Horsfield Settlers in New Zealand in the 19th Century
  • Mrs. Betsy Horsfield, (b. 1828), aged 33, English settler, from Lancashire travelling from London aboard the ship "Royal Stuart" arriving in Lyttlelton, Christchurch, South Island, New Zealand on 8th October 1861 [3]
  • Mr. Charles Horsfield, (b. 1834), aged 27, English farm labourer, from Lancashire travelling from London aboard the ship "Royal Stuart" arriving in Lyttlelton, Christchurch, South Island, New Zealand on 8th October 1861 [3]
  • Miss Harriet Horsfield, (b. 1857), aged 4, English settler, from Lancashire travelling from London aboard the ship "Royal Stuart" arriving in Lyttlelton, Christchurch, South Island, New Zealand on 8th October 1861 [3]
  • Mr. Thomas Horsfield, (b. 1859), aged 2, English settler, from Lancashire travelling from London aboard the ship "Royal Stuart" arriving in Lyttlelton, Christchurch, South Island, New Zealand on 8th October 1861 [3]
  • Mr. Horsfield, British settler travelling from London aboard the ship "Norfolk" arriving in Wellington, North Island, New Zealand on 18th June 1880 [4]

Contemporary Notables of the name Horsfield (post 1700)

  • Thomas Horsfield MD (1773-1859), American physician and naturalist, eponym of Horsfield's tortoise or the Central Asian tortoise, Horsfield's fruit bat, Horsfield's treeshrew and many others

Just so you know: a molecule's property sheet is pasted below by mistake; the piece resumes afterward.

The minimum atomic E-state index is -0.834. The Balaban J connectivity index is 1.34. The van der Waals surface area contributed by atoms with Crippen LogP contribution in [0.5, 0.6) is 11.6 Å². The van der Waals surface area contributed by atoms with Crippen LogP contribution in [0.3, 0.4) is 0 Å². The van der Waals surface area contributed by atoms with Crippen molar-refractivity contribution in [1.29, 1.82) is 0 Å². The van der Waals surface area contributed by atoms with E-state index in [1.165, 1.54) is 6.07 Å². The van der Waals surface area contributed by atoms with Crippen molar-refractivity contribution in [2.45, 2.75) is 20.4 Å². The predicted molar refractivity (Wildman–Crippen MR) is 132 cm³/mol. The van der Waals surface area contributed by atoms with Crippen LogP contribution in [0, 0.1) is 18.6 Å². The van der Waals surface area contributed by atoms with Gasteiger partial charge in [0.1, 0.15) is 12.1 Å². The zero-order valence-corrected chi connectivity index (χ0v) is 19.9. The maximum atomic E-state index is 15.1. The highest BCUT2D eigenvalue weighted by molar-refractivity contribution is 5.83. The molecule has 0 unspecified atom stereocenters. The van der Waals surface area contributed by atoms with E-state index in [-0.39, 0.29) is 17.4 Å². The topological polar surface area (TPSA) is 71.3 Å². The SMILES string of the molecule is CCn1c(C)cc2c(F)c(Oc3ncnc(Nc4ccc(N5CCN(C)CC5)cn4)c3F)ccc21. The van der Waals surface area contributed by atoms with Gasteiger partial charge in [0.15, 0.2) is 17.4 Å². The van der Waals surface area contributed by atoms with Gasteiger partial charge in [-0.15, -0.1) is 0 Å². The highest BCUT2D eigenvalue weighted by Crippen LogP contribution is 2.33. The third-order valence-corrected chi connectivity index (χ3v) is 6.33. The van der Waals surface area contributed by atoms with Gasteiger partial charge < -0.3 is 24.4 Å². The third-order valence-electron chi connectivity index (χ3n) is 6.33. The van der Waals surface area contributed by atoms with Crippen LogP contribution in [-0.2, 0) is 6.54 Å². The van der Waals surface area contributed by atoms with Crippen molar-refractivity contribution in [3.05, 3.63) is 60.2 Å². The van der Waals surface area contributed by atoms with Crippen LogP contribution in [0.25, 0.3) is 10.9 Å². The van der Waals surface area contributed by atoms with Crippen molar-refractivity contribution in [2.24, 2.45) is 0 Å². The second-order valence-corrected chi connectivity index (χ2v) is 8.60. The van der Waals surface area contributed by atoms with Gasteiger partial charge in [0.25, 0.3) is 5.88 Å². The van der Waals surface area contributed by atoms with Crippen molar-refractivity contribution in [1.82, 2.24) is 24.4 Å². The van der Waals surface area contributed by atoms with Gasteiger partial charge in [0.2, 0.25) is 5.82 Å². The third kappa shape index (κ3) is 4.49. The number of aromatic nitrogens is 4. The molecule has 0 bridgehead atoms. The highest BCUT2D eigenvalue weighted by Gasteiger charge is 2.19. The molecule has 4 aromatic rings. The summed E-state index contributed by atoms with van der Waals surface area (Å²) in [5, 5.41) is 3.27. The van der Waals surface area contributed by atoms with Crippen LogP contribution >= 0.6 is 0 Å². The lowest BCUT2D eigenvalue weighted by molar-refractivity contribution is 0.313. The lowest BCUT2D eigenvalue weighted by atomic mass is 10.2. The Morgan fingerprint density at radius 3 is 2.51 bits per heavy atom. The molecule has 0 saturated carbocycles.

• Rev. Thomas Walker Horsfield FSA (1792-1837), English Nonconformist minister, topographer, and historian
  • Geoffrey Malcolm "Geoff" Horsfield (b. 1973), English former professional footballer who played from 1992 to 2013 and football coach of Port Vale (2010-2011)
  • Debbie Horsfield (b. 1955), English theatre and television writer and producer
  • Craigie Horsfield (b. 1949), English artist who was nominated for the Turner Prize in 1996
  • Arthur Horsfield (b. 1946), English former footballer who played from 1963 to 1977
  • George Horsfield (1882-1956), British architect and archaeologist, Chief Inspector of Antiquities in Transjordan (1928-1936)
  • Corporal Kenneth Horsfield GC (1920-1944), British soldier who was posthumously awarded the George Cross for the courage he showed in attempting to rescue a comrade who was trapped and injured by an explosion in Italy in 1945

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Citations

  1. ^ Filby, P. William, Meyer, Mary K., Passenger and immigration lists index : a guide to published arrival records of about 500,000 passengers who came to the United States and Canada in the seventeenth, eighteenth, and nineteenth centuries. 1982-1985 Cumulated Supplements in Four Volumes Detroit, Mich. : Gale Research Co., 1985, Print (ISBN 0-8103-1795-8)
  2. ^ Rubincam, Milton. The Old United Empire Loyalists List. Genealogical Publishing Co., Inc, 1976. (Originally published as; United Empire Loyalists. The Centennial of the Settlement of Upper Canada. Rose Publishing Company, 1885.) ISBN 0-8063-0331-X
  3. ^ New Zealand Yesteryears Passenger Lists 1800 to 1900 (Retrieved 26th March 2019). Retrieved from http://www.yesteryears.co.nz/shipping/passlist.html
  4. ^ New Zealand Yesteryears Passenger Lists 1800 to 1900 (Retrieved 17th October 2018). Retrieved from http://www.yesteryears.co.nz/shipping/passlist.html